Texas Rangers Free Agent Debate: Seiya Suzuki
For most fans, the name Seiya Suzuki doesn’t ring a bell. However, the 27-year old Arakawa, Japan native could be on his way to the states relatively quickly after the lockout ends and the Texas Rangers want to be at the top of his list.
Baseball Reference has Suzuki listed as a third baseman, shortstop and outfielder, so he presents some versatility to whatever MLB team acquires his services. However, for the Rangers, he is an immediate answer to the gap in left field. A void that has needed filling since the David Murphy days of the early 2010’s.
Let’s dive into the numbers, first. Then, as Mark DeRosa says, we’ll lock in on the financials.
Seiya Suzuki is a career .309 hitter with a .943 OPS, tacking on 189 homeruns, 621 RBIs and 102 stolen bases. A very well-rounded outfielder that is more athletic and more bat-to-ball than his statesman Yoshi Tsutsugo, who came and flopped in the states just three years ago.
Looking specifically at 2021, Suzuki hit .317/.433/.636 with an OPS of 1.069. He played in 134 out of 146 games, hitting 38 homers, 26 doubles and drove in 88 runners. He was also 9-13 on stolen base attempts. Defensively, he had a .989 fielding percentage with 13 assists, 4 double plays and only committed 3 errors in 270 chances.
If the numbers aren’t enough, let’s take a look at some of his NPB accolades. He’s a three time Central League Gold Glove winner in the outfield in 2016-2017 and 2019. He was awarded the Best Nine Award, awarded to the best player at their respective position across the Central and Pacific leagues, four times by Japanese journalists. He’s a five time NPB All-Star, including 2021. In 2019, he took home the Central League batting title and OBP title, as well as winning two gold medals in the Olympics for team Japan in 2020 and the World Baseball Softball Confederation Premier12 in 2019.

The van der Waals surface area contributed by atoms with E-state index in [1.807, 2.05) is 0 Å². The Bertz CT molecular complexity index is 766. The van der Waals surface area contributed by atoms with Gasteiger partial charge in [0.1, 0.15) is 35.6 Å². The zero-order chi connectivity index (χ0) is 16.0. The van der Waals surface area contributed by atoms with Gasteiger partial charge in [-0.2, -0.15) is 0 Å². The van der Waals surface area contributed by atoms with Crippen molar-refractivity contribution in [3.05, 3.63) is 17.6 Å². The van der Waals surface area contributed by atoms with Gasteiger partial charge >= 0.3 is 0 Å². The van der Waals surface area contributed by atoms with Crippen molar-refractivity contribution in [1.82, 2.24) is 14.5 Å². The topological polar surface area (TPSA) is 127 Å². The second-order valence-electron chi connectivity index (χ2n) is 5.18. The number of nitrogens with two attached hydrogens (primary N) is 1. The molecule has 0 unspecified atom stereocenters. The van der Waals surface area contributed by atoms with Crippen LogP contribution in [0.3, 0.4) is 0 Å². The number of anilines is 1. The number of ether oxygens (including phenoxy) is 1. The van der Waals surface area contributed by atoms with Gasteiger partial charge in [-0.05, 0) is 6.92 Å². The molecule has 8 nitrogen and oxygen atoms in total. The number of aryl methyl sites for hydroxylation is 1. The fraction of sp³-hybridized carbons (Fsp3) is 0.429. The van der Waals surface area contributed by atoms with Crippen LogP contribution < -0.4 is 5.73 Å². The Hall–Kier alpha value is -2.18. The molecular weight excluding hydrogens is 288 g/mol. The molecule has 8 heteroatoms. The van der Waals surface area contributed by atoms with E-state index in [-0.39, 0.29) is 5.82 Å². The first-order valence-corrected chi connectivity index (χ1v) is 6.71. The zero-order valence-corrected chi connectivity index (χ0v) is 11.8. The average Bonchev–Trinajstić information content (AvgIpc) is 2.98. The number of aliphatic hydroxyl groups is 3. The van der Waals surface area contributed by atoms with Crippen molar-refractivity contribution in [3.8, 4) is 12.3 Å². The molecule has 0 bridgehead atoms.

Plus, this dude’s swing is smooth. Check this.
Now, what would it take to get this guy to Arlington. Well, MLB Trade Rumors has him projected at five years, $55 million going to the Rangers, but would end up being close to $65 million because of the posting fee. To me, that is extremely reasonable for a guy that has posted up in Japan and is in the midst of his prime. Texas is also connected to this market fairly often, given signings like Yu Darvish and Kohei Arihara in the past.
The only concern with Japanese players is how they will adjust to big league pitching, guys who consistently throw 96-99mph and have elite breaking stuff. As I mentioned with Tsutsugo, it didn’t work out, but Suzuki has that it factor. He’s very patient and has a short, compact swing that should play in the big leagues. At best, in my opinion, he’s got Hideki Matsui potential.
Now that we’ve got some player profiles built, let’s debate.